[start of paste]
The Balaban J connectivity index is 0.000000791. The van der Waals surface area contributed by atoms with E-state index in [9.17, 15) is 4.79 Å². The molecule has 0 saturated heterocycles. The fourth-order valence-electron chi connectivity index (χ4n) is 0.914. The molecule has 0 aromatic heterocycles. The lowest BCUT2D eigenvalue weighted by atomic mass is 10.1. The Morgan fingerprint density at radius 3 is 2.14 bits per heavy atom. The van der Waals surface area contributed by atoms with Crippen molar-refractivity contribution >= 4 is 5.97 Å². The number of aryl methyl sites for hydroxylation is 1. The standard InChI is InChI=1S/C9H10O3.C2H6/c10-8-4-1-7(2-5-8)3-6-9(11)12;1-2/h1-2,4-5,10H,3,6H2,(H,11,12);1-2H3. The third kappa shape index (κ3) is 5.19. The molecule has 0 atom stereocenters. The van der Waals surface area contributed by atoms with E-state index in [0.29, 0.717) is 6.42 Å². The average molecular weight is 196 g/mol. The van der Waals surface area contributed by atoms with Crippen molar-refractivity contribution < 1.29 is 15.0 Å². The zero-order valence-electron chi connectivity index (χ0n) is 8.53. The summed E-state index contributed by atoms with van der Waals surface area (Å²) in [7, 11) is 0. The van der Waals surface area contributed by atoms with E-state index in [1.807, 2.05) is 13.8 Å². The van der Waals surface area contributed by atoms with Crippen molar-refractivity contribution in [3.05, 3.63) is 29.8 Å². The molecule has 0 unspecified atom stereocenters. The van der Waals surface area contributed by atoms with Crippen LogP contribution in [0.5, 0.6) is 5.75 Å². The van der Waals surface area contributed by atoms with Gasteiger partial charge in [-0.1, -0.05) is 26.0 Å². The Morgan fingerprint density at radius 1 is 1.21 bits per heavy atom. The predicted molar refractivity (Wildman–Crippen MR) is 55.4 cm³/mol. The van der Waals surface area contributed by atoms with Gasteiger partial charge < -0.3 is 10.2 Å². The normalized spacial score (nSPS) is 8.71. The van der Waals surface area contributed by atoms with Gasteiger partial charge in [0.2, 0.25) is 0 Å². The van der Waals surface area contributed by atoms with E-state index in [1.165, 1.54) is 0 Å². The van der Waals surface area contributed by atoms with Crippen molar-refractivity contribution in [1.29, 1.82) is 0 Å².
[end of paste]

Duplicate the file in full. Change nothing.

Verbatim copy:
The Balaban J connectivity index is 0.000000791. The van der Waals surface area contributed by atoms with E-state index in [9.17, 15) is 4.79 Å². The molecule has 0 saturated heterocycles. The fourth-order valence-electron chi connectivity index (χ4n) is 0.914. The molecule has 0 aromatic heterocycles. The lowest BCUT2D eigenvalue weighted by atomic mass is 10.1. The Morgan fingerprint density at radius 3 is 2.14 bits per heavy atom. The van der Waals surface area contributed by atoms with Crippen molar-refractivity contribution >= 4 is 5.97 Å². The number of aryl methyl sites for hydroxylation is 1. The standard InChI is InChI=1S/C9H10O3.C2H6/c10-8-4-1-7(2-5-8)3-6-9(11)12;1-2/h1-2,4-5,10H,3,6H2,(H,11,12);1-2H3. The third kappa shape index (κ3) is 5.19. The molecule has 0 atom stereocenters. The van der Waals surface area contributed by atoms with E-state index in [0.29, 0.717) is 6.42 Å². The average molecular weight is 196 g/mol. The van der Waals surface area contributed by atoms with Crippen molar-refractivity contribution < 1.29 is 15.0 Å². The zero-order valence-electron chi connectivity index (χ0n) is 8.53. The summed E-state index contributed by atoms with van der Waals surface area (Å²) in [7, 11) is 0. The van der Waals surface area contributed by atoms with E-state index in [1.807, 2.05) is 13.8 Å². The van der Waals surface area contributed by atoms with Crippen molar-refractivity contribution in [3.05, 3.63) is 29.8 Å². The molecule has 0 unspecified atom stereocenters. The van der Waals surface area contributed by atoms with Crippen LogP contribution in [0.5, 0.6) is 5.75 Å². The van der Waals surface area contributed by atoms with Gasteiger partial charge in [-0.1, -0.05) is 26.0 Å². The Morgan fingerprint density at radius 1 is 1.21 bits per heavy atom. The predicted molar refractivity (Wildman–Crippen MR) is 55.4 cm³/mol. The van der Waals surface area contributed by atoms with Gasteiger partial charge < -0.3 is 10.2 Å². The normalized spacial score (nSPS) is 8.71. The van der Waals surface area contributed by atoms with Gasteiger partial charge in [0.2, 0.25) is 0 Å². The van der Waals surface area contributed by atoms with E-state index in [1.165, 1.54) is 0 Å². The van der Waals surface area contributed by atoms with Crippen molar-refractivity contribution in [1.29, 1.82) is 0 Å².